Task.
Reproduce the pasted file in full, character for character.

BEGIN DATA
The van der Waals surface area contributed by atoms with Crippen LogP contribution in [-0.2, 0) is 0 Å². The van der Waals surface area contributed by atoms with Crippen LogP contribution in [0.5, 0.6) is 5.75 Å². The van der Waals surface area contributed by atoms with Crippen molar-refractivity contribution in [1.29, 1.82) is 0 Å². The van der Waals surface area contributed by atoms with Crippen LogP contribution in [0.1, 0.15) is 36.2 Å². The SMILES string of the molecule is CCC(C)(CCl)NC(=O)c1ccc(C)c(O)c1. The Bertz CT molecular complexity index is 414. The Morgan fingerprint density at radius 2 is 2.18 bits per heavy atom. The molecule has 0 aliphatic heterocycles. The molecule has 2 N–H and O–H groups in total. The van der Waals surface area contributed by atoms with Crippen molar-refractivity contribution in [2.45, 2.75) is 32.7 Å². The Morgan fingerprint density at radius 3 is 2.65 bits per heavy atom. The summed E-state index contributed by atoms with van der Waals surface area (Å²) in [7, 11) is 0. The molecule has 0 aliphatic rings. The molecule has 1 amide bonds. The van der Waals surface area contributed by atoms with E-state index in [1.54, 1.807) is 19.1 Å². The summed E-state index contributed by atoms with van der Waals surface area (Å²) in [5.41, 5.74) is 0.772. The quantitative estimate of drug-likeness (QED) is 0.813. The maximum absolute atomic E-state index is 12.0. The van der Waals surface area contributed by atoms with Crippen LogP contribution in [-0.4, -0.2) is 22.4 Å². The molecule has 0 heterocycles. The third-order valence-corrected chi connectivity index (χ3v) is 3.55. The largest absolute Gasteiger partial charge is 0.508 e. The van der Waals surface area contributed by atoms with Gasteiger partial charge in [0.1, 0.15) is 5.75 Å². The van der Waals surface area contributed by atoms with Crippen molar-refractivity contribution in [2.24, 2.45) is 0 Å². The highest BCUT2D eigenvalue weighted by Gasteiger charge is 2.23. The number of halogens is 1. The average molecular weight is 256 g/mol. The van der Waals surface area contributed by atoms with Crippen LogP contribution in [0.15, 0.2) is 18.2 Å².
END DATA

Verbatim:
The van der Waals surface area contributed by atoms with Crippen LogP contribution in [-0.2, 0) is 0 Å². The van der Waals surface area contributed by atoms with Crippen LogP contribution in [0.5, 0.6) is 5.75 Å². The van der Waals surface area contributed by atoms with Crippen molar-refractivity contribution in [1.29, 1.82) is 0 Å². The van der Waals surface area contributed by atoms with Crippen LogP contribution in [0.1, 0.15) is 36.2 Å². The SMILES string of the molecule is CCC(C)(CCl)NC(=O)c1ccc(C)c(O)c1. The Bertz CT molecular complexity index is 414. The Morgan fingerprint density at radius 2 is 2.18 bits per heavy atom. The molecule has 0 aliphatic heterocycles. The molecule has 2 N–H and O–H groups in total. The van der Waals surface area contributed by atoms with Crippen molar-refractivity contribution in [2.45, 2.75) is 32.7 Å². The Morgan fingerprint density at radius 3 is 2.65 bits per heavy atom. The summed E-state index contributed by atoms with van der Waals surface area (Å²) in [7, 11) is 0. The molecule has 0 aliphatic rings. The molecule has 1 amide bonds. The van der Waals surface area contributed by atoms with E-state index in [1.54, 1.807) is 19.1 Å². The summed E-state index contributed by atoms with van der Waals surface area (Å²) in [5.41, 5.74) is 0.772. The quantitative estimate of drug-likeness (QED) is 0.813. The maximum absolute atomic E-state index is 12.0. The van der Waals surface area contributed by atoms with Crippen LogP contribution in [-0.4, -0.2) is 22.4 Å². The molecule has 0 heterocycles. The third-order valence-corrected chi connectivity index (χ3v) is 3.55. The largest absolute Gasteiger partial charge is 0.508 e. The van der Waals surface area contributed by atoms with Gasteiger partial charge in [0.1, 0.15) is 5.75 Å². The van der Waals surface area contributed by atoms with Crippen molar-refractivity contribution in [2.24, 2.45) is 0 Å². The highest BCUT2D eigenvalue weighted by Gasteiger charge is 2.23. The number of halogens is 1. The average molecular weight is 256 g/mol. The van der Waals surface area contributed by atoms with Crippen LogP contribution in [0.15, 0.2) is 18.2 Å².